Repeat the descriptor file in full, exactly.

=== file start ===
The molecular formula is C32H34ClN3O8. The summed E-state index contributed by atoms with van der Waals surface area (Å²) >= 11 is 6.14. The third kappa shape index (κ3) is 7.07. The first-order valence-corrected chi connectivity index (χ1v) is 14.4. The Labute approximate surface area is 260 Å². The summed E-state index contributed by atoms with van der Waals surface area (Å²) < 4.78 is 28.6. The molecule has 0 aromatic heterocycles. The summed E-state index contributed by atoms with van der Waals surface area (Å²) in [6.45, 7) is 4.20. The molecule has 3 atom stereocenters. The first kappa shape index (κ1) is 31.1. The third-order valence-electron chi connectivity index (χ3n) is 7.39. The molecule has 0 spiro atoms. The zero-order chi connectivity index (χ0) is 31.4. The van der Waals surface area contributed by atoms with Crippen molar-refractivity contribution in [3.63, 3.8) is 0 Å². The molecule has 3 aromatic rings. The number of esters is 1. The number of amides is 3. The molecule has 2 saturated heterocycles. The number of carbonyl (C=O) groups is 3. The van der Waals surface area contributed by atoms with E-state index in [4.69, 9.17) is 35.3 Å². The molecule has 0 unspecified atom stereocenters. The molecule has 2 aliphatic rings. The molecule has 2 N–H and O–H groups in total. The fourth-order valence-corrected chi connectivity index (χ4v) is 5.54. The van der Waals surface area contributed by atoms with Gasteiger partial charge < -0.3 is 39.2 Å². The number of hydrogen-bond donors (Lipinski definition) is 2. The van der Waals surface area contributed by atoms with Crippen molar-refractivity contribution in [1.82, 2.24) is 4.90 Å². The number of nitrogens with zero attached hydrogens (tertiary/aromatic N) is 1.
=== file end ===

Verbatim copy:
The molecular formula is C32H34ClN3O8. The summed E-state index contributed by atoms with van der Waals surface area (Å²) >= 11 is 6.14. The third kappa shape index (κ3) is 7.07. The first-order valence-corrected chi connectivity index (χ1v) is 14.4. The Labute approximate surface area is 260 Å². The summed E-state index contributed by atoms with van der Waals surface area (Å²) < 4.78 is 28.6. The molecule has 0 aromatic heterocycles. The summed E-state index contributed by atoms with van der Waals surface area (Å²) in [6.45, 7) is 4.20. The molecule has 3 atom stereocenters. The first kappa shape index (κ1) is 31.1. The third-order valence-electron chi connectivity index (χ3n) is 7.39. The molecule has 0 spiro atoms. The zero-order chi connectivity index (χ0) is 31.4. The van der Waals surface area contributed by atoms with Crippen molar-refractivity contribution in [3.63, 3.8) is 0 Å². The molecule has 3 aromatic rings. The number of esters is 1. The number of amides is 3. The molecule has 2 saturated heterocycles. The number of carbonyl (C=O) groups is 3. The van der Waals surface area contributed by atoms with E-state index in [4.69, 9.17) is 35.3 Å². The molecule has 0 unspecified atom stereocenters. The molecule has 2 aliphatic rings. The molecule has 2 N–H and O–H groups in total. The fourth-order valence-corrected chi connectivity index (χ4v) is 5.54. The van der Waals surface area contributed by atoms with Gasteiger partial charge < -0.3 is 39.2 Å². The number of hydrogen-bond donors (Lipinski definition) is 2. The van der Waals surface area contributed by atoms with Crippen molar-refractivity contribution in [1.82, 2.24) is 4.90 Å². The number of nitrogens with zero attached hydrogens (tertiary/aromatic N) is 1.